Contract Negotiation: How to Write Better Contracts

Business professionals enter into agreements and transactions with other people and businesses nearly every day. Be it a contract with suppliers or a contract regarding what work or services will be provided, contracts are a part of doing business. Contracts are intended to outline legal obligations that one party owes to another, so it is important to make sure they are clearly written in order to minimize confusion. A poorly drafted contract can not only confuse the involved parties, but it can also become the source of a lawsuit if there is a misunderstanding over the terms. A well-drafted contract, on the other hand, is a great risk management technique to help avoid misunderstandings that can lead to disputes and liability claims. Consider the following tips for writing clear, concise contracts. 

Keep it Simple

Contrary to popular belief, contracts don’t need a lot of fancy verbiage and lengthy descriptions to make them valid. In fact, short, simple, clear sentences are preferred. Your contract will be clearer and easier to read if you write shorter sentences and include vertical lists or subparagraphs to break up complex ideas. 

Write in the Active Voice

Always try to write in the active voice, wherein the subject is performing the action denoted by the verb. You want to be clear that the subject is responsible for the verb’s action. For example, “Tenant must pay utilities on the first day of each month,” as opposed to “Utilities are due on the first day of each month.” In the first example, it is clear that the tenant is responsible for the action but in the second sentence, there is no mention of the tenant at all!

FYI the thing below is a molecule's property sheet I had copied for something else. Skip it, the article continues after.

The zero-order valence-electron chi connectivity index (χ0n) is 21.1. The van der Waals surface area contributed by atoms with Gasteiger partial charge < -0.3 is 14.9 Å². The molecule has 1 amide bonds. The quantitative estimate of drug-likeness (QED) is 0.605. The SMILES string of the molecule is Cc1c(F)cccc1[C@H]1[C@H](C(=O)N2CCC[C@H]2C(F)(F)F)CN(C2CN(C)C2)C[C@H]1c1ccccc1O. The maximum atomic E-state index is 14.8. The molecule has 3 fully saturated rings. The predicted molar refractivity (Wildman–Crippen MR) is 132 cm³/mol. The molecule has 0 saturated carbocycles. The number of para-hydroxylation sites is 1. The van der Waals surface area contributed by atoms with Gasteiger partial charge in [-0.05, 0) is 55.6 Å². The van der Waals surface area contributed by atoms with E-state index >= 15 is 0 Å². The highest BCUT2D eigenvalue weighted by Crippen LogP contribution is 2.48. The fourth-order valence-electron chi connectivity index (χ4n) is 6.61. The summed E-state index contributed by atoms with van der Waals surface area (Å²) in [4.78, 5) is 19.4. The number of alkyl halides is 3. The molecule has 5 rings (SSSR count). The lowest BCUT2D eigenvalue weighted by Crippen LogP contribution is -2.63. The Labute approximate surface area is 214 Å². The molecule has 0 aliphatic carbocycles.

Include All Details

Every contract should include all the rights and obligations of each party so there is no confusion about who is responsible for what. Include any details that are necessary to clarify these obligations. If at any point your business practices change after signing the contract, be sure to update the contract to reflect current practices. 

Identify the Parties Correctly

It is important to properly name the contract’s parties so it is clear who is actually bound to the contract. For example, always identify business entities by their corporate name to avoid any confusion. You should always use the correct legal name so it is clear who is responsible for performing the obligations under the agreement. 

Specify Payment Obligations

Be sure to specify exactly who pays whom, when the payments must be made, and the conditions for making payments. You want to use specific details to avoid any confusion. For example, if you are accepting payments in installments, be sure to list dates, times, and requirements. You also want to include acceptable methods of payment. 

Include Dispute Resolution

It is common to have disputes over contracts so you should write into the agreements what you and the other party will do in the event something goes wrong. You can decide that the dispute will be resolved through arbitration or mediation rather than litigation. 

Include Contract Termination 

In many cases, contracts will eventually come to an end so you want to describe how that will take place. Specify whether the contract can be terminated any time or only if the contract is breached. You should also include any fees, charges, or other obligations that may result from early termination.